War documentary 'Korengal' explores consequences of combat

Thu May 29, 2014 1:48pm EDT
 
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By Patricia Reaney

NEW YORK (Reuters) - Director and writer Sebastian Junger took audiences into a combat zone with U.S. soldiers in Afghanistan in his first documentary and goes a step further in "Korengal," delving into their psyche to explore the experience and effects of war.

The film, opening in New York on Friday and across the United States in June and July, is a follow-up to his 2011 Oscar-nominated film "Restrepo," which chronicled the lives of U.S. soldiers defending a hilltop outpost in the Korengal Valley, one of the most dangerous places in Afghanistan.

Junger also wrote about his experiences in his 2010 book titled "War."

In "Korengal," Junger questions members of Battle Company, part of the Second Battalion of the 503rd Infantry Regiment and the 173rd Airborne Brigade Combat Team, about fear, bravery, camaraderie and adrenalin rushes during combat.

The soldiers also admit that despite counting the day until they can leave, they will miss the war and want to go back.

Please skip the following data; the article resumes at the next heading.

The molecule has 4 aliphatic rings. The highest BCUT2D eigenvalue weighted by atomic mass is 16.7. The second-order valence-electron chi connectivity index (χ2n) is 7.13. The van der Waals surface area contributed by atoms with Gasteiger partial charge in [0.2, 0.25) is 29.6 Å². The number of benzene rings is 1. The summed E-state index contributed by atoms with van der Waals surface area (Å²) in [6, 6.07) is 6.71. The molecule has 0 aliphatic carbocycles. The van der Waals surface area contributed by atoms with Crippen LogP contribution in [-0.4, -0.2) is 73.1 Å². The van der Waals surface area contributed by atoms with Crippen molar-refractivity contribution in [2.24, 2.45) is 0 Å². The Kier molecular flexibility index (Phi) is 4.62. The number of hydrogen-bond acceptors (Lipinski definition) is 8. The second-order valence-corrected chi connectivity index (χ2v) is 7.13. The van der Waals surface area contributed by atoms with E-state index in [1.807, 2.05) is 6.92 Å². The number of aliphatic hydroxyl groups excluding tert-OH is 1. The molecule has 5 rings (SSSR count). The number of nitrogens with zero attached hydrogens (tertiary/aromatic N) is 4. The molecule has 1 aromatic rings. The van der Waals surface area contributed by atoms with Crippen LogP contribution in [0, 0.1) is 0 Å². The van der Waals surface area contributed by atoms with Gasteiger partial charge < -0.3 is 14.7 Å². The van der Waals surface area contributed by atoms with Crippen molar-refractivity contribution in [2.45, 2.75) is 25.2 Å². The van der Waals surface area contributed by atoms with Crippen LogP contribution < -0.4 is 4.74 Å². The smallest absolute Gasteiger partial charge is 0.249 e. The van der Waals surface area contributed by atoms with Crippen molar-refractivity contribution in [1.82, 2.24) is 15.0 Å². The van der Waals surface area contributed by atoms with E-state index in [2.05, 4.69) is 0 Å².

"One of the things I wanted to communicate with this film is that combat is a lot of things. It is not just one thing. It is very exciting for everybody. It is very scary for everybody. It is incredibly meaningful. It is very, very sad if you stop and think about what you are doing," Junger said in an interview.

"That mix is morally confusing to soldiers but also quite intoxicating," he added. "It really does get down to wanting to go back over and over again for more."

Junger, 52, co-directed "Restrepo" with British-American photojournalist Tim Hetherington, using material gathered while the two were embedded with the combat team in Afghanistan from May 2007 to June 2008.   Continued...

 
Sebastian Junger, director of the Oscar-nominated war documentary Restrepo and its upcoming sequel Korengal, sits for a portrait in New York May 28, 2014.
 REUTERS/Shannon Stapleton